To Embark Upon the Great Crusade 16

The two marks (Mark and Marc), continue their chronological newsreel AAR series thru the sands of time  with Combat Commander as the metaphor of their exploration of squad level combat in WWII.

Soviets Pushed Back in Stalingrad

As the battle rages in the city of Stalingrad, the Nazi army makes a slow advance through the city.

Dom-inated by the Nazis

Dom 31 is an important building in Stalingrad. The Russians must hold against the advancing German troops. Nearly surrounded, the Soviets must hold fast until relieving forces arrive.

Here is are the forces just before contact:

The Germans began their assault with heavy fire that destroyed the Soviet forward MMG squad. Sgt. Sviddrov held fast, his men taking our Bierman as he tried to advance. But the Germans were too many. They were able to move quickly and hit the building hard, rushing in with bayonets fixed and trench knives in hand. THe Russians didn’t stand a chance! They quickly moved to secure the next building and one of the far buildings.

The Soviet reinforcements eventually made it into the area and brought some tough fire onto the German position. But it was not long before another squad made it into the main building. Sgt. Rodimtsev and a squad had earlier been ambushed near the tree-lined building objective.

It was too late for the Soviets. The Germans took held four of the five objectives in the area. The Soviets could not hold their positions and were forced into a surrender!

The end of the engagement:

Game Notes
We just had time for one game tonight.

Scenario 37, Dom 31 is from Combat Commander: Battle Pack #2 – Stalingrad in the Combat Commander Series. I could have set up my units better. There are some setup restraints. I shouldn’t have had my MMG so far forward. Regardless, the units in Dom 31 (objective 4) couldn’t hold against the onslaught of units that advanced. But more than that, the Germans had Ambushes aplenty.

I got Rodimtsev and a squad forward to try to pry the enemy out of Objective 3 once Objective 4 had fallen. Their single squad was ready to Advance into my hex with FOUR Ambushes! The dead units were piling up.

Korolev came onto the scene and made a rush past Objective 2, pouring fire into it to drive out the lone German squad. One squad was was abel to Advance in but another lone German squad got into Objective 5 and had two ambushes! That was the last unit for my Russians to surrender.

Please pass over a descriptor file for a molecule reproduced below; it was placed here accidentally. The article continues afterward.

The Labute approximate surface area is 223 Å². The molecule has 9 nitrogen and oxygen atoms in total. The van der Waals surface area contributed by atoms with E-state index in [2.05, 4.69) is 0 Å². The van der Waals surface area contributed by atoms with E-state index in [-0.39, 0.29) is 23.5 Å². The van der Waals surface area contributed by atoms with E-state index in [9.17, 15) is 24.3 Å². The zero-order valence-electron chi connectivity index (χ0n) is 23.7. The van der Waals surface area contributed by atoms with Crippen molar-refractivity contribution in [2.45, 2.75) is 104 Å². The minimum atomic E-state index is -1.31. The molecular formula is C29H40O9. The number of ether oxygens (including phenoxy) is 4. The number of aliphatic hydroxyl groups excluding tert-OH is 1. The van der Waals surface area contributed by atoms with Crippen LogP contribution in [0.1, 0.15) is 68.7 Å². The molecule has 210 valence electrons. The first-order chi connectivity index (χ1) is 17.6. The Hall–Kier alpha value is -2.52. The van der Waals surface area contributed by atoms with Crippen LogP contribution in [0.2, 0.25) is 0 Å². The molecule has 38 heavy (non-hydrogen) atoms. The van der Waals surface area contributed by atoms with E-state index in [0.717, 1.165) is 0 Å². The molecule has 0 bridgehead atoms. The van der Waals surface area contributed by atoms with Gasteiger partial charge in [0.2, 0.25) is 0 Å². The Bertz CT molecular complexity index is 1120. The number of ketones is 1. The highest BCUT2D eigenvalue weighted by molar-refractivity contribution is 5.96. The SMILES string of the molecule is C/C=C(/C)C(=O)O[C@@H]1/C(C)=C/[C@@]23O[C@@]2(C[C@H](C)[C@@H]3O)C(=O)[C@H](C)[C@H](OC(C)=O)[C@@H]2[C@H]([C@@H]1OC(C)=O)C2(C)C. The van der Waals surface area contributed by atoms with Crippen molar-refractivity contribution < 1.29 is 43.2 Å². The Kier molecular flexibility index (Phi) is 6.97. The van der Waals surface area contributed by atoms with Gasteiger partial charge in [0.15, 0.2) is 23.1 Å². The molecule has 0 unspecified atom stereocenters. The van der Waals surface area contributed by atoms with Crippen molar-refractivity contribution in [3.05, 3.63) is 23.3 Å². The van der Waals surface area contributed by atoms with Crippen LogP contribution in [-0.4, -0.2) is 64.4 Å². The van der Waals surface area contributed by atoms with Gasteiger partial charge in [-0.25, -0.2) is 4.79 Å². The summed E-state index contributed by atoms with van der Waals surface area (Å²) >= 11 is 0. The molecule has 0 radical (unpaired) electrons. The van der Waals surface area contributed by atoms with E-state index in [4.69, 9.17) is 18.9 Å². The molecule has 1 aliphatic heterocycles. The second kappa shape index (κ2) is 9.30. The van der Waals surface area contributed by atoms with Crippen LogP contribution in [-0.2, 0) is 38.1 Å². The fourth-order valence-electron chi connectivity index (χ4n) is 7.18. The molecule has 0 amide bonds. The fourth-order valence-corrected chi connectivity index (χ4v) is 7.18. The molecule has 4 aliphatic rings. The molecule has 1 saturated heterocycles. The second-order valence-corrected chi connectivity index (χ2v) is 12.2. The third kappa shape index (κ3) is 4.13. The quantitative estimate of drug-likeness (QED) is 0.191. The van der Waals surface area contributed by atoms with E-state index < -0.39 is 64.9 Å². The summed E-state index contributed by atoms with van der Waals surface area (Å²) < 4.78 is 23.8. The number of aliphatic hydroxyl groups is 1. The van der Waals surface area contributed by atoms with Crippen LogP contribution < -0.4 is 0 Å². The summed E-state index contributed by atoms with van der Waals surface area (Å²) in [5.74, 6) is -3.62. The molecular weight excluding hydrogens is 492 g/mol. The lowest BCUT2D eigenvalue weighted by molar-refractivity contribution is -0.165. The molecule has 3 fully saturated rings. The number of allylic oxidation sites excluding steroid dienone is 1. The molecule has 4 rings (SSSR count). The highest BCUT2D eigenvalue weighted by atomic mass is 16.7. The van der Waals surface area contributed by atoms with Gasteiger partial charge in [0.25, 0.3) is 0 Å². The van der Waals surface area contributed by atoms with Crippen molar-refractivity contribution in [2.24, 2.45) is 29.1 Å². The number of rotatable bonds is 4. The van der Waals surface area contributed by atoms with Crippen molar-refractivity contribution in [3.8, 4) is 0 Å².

I had several runs of discards (and the Germans did too actually) but he was hoarding every Ambush he could get. I should have kept my forces back but by taking objectives he was scooping up the VPs. It was a relative short and harsh fight. Good game, though.

The astute reader of this series may recollect that the next battle in order is M5 from Combat Commander: Battle Pack #4 – New Guinea. Somehow or another I put it in the list farther up and so it turns out we’ve already played it. So on we go in the Stalingrad fights.

Current standings: Allied-Axis, 13-22.

To Embark Upon the Great Crusade 15

The two marks (Mark and Marc), continue their chronological newsreel AAR series thru the sands of time  with Combat Commander as the metaphor of their exploration of squad level combat in WWII.

Autumn Heats Up in the South Pacific!

While fighting rages in the city of Stalingrad, Australian and Japanese forces clash in the sweltering jungle and hills of New Guinea.

Templeton Crossing is Crossed, October 17, 1942

ANZAC forces have a tough trail ahead of them as they outrun their supply lines and catch the retreating Japanese who are ready to delay them as long as possible. Here, the Japanese are dug in on the ridge line waiting for our Australian allies to advance.

The Japanese immediately get a radio but the jungle is so dense there are only a few good lines of sight. ANZAC forces advance slowly. On the left, Sgt. Philips is bringing HMG and LMG fire to harass the Japanese up on the hills. They encounter them far enough forward to hit them, but the wily Japanese scoot in and out of sight. On the Australian right, they manage to engage the units but are cut down in fierce hand-to-hand fighting.

Philips uses the gully for his approach until he can finally gain the winding trail up the hill. The Japanses manage to decimate the ANZACS on the Allied right but instead of coming forward (the Aussies could have stopped their advance most likely) they moved to the center. Endo is trying to hold things together as Philips’ men approach.

Lt. Payne manages to gain the central crest, rushing in to a lone Japanese squad. Sgt. Endo, sliding away from Philips’ men rush into the same melee. But the Aussies are ready and with a determination born of their bitter struggle up the hill, they kill the Japanese to the last man and secure the crossing!

The Aussies are Up a Creek and Bitterly. Eora Creek, New Guinea, October 22, 1942

ANZAC forces again engaged determined Japanese defenders as they attempt to cross Eora creek in the mountainous jungle of New Guinea. We can’t imagine the heat, the humidity, the utter torture of fighting and moving through such jungle terrain and while in combat. We must take a moment of silence to remember our brave allies.

The Japanses, it seems, turn out to be well emplaced to repel any defenders. Their medium machine gun and battalion gun sit on a high ridge, commanding the creek bed and the surrounding slopes. Here, they are shown ready to thwart the Australian advance.